Japan skipjack prices high after poor catch

Published on
October 20, 2014

Wholesale prices for skipjack tuna have doubled at Tokyo’s Tsukiji market to about 1,000 yen (USD 9.36, EUR 7.33) per kilogram, due to a decline in catches in the fourth week of September by 30 percent compared to the same period last year.

Catches by pole and line fishing, accounting for 70 percent of landings and mainly conducted off Kagoshima and Miyagi prefectures, declined by 40 percent. The seawater has been a few degrees warmer than usual, and the fish do not take bait as readily as in cooler water. Japan has in recent years been much plagued by changes of establish fish migration times and patterns. However, the harvest by the seine net fishery rose by 30 percent.

Skipjack (katsuo in Japanese) returning from migrations arrive at spawning grounds off Japan between August and October, but fishing effort has been affected by the availability of other target species. In the early season, pole and line vessels were focused on albacore, while in late September many seiners shifted to sardines and mackerel.

Returning fall skipjack are fatty and are thus suitable for sashimi. Leaner fish are often dried, fermented and shaved to produce katsuobushi, which is used to make dashi soup stock or as a topping on cold tofu, okonamiyaki and takoyaki. Skipjack are also used to make katsuotataki, seared tuna loin.

The high wholesale price has not yet filtered down to retailers, who continue to offer skipjack sashimi at last year’s level of 200 to 300 yen (USD 1.87-2.81, EUR 1.47-2.20) per 100 grams.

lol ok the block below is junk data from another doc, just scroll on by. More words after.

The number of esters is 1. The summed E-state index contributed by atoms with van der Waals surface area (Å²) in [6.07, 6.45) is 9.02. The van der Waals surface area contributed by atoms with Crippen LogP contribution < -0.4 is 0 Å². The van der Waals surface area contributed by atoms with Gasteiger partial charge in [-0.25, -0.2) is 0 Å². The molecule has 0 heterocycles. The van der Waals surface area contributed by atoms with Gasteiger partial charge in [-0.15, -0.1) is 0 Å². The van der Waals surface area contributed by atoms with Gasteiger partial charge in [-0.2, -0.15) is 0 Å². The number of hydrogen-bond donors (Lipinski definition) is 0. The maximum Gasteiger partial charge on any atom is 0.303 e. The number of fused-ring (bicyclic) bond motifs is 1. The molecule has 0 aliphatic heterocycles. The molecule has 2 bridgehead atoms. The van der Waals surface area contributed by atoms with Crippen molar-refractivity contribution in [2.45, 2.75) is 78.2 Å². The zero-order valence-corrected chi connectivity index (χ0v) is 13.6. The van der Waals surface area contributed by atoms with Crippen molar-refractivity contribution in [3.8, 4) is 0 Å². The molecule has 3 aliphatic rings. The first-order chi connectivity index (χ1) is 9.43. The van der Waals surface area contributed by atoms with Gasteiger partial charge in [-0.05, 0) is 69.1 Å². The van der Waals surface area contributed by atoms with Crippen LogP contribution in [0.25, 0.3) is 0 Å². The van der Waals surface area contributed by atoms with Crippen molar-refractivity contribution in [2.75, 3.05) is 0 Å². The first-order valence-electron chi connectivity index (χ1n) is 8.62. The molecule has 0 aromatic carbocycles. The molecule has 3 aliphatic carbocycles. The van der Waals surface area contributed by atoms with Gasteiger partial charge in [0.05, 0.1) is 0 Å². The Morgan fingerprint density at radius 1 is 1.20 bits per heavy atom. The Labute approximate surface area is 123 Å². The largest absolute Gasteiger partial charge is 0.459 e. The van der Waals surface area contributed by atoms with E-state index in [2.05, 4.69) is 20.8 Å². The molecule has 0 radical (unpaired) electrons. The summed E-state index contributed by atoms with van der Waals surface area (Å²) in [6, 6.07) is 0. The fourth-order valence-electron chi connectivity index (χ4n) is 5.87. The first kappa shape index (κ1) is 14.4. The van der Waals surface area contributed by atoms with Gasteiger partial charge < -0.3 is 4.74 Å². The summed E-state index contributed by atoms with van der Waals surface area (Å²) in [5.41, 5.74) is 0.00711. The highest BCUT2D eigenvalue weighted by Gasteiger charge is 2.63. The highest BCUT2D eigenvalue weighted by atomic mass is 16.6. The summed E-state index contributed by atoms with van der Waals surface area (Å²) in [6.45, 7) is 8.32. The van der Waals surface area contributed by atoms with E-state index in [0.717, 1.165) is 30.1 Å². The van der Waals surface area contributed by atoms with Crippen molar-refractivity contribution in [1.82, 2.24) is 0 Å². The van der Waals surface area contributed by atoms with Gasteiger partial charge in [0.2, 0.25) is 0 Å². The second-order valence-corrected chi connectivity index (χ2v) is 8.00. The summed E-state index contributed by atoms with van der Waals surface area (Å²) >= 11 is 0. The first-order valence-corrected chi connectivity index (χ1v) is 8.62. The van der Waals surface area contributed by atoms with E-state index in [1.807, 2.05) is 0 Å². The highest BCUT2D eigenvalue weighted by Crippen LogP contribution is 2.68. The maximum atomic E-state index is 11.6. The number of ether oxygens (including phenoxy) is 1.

International prices of skipjack may rise in response to the actions of a couple of Pacific island nations. Kiribati is a member of the Pacific Island Forum Fisheries Agency, which collectively bargains with the United States for U.S. vessel access to the waters of 17 island nations. An agreement was reached in early October for access during 2015. The U.S. agreed to pay USD 90 million for fishing access of US-flagged purse seine vessels for 8,300 days in the region. It is standard practice to sell access in vessel days.

Kiribati, which holds some of the best fishing areas for tuna, was expected to offer several thousands of days, but instead offered only 300 days. The remaining days may be sold to other countries, possibly at a higher price. There were initial reports that China and Taiwan, which have poor records on their fishing practices, had bought up all of the unused days, but Kiribati authorities have denied this, saying they are in negotiations with the EU, Japan and South Korea.

Another island nation, Palau, has announced plans to halt all commercial fishing in its waters by allowing existing fishing licenses to expire without renewal. The move is intended to bolster the dive tourism industry. Shark viewing is a big attraction on dives, but sharks are a frequent by-catch of tuna fishing. Skipjack and bigeye are caught in Palau, mainly by Japanese and Taiwanese vessels, for air shipment to Japan. These operations will have to do their fishing in international waters instead.

Japan’s total imports frozen skipjack tuna in 2013 amounted to 21,190 metric tons.

Autumn is also the season for Japan’s domestic bigeye tuna, though the high water temperatures around Japan hit this fishery too. Landings in September were light, but in October they have been consistent with previous years. The wholesale price of fresh domestic bigeye at Tsukiji was 2,300 yen (USD 21.52, EUR 16.87) per kilogram, little changed from 2013. Bigeye offered frozen in Japanese stores is usually that taken abroad by distant water vessels, while fresh bigeye is landed mainly in the ports of Choshi in Chiba Prefecture, and Shiogama in Miyagi Prefecture.

Supermarkets are selling fresh bigeye at around 800 yen per 100 grams. Bigeye has largely replaced bluefin in supermarkets, except for occasions such as holidays.

Contributing Editor reporting from Osaka, Japan

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